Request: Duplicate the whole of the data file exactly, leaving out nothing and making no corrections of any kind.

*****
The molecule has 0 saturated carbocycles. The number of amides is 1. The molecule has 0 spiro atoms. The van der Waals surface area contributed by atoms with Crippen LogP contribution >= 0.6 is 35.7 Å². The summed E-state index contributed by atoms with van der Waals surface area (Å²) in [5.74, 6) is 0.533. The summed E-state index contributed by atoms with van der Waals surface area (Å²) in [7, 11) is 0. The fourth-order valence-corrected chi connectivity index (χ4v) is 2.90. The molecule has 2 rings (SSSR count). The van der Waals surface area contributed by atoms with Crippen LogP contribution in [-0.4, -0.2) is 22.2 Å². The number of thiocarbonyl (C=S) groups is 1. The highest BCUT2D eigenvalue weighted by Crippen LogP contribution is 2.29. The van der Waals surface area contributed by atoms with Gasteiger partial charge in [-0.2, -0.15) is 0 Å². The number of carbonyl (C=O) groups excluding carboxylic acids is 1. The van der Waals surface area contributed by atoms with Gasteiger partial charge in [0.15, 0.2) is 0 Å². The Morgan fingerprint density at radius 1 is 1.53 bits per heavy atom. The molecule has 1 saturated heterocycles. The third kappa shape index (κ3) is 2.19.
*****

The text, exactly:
The molecule has 0 saturated carbocycles. The number of amides is 1. The molecule has 0 spiro atoms. The van der Waals surface area contributed by atoms with Crippen LogP contribution >= 0.6 is 35.7 Å². The summed E-state index contributed by atoms with van der Waals surface area (Å²) in [5.74, 6) is 0.533. The summed E-state index contributed by atoms with van der Waals surface area (Å²) in [7, 11) is 0. The fourth-order valence-corrected chi connectivity index (χ4v) is 2.90. The molecule has 2 rings (SSSR count). The van der Waals surface area contributed by atoms with Crippen LogP contribution in [-0.4, -0.2) is 22.2 Å². The number of thiocarbonyl (C=S) groups is 1. The highest BCUT2D eigenvalue weighted by Crippen LogP contribution is 2.29. The van der Waals surface area contributed by atoms with Gasteiger partial charge in [-0.2, -0.15) is 0 Å². The number of carbonyl (C=O) groups excluding carboxylic acids is 1. The van der Waals surface area contributed by atoms with Gasteiger partial charge in [0.15, 0.2) is 0 Å². The Morgan fingerprint density at radius 1 is 1.53 bits per heavy atom. The molecule has 1 saturated heterocycles. The third kappa shape index (κ3) is 2.19.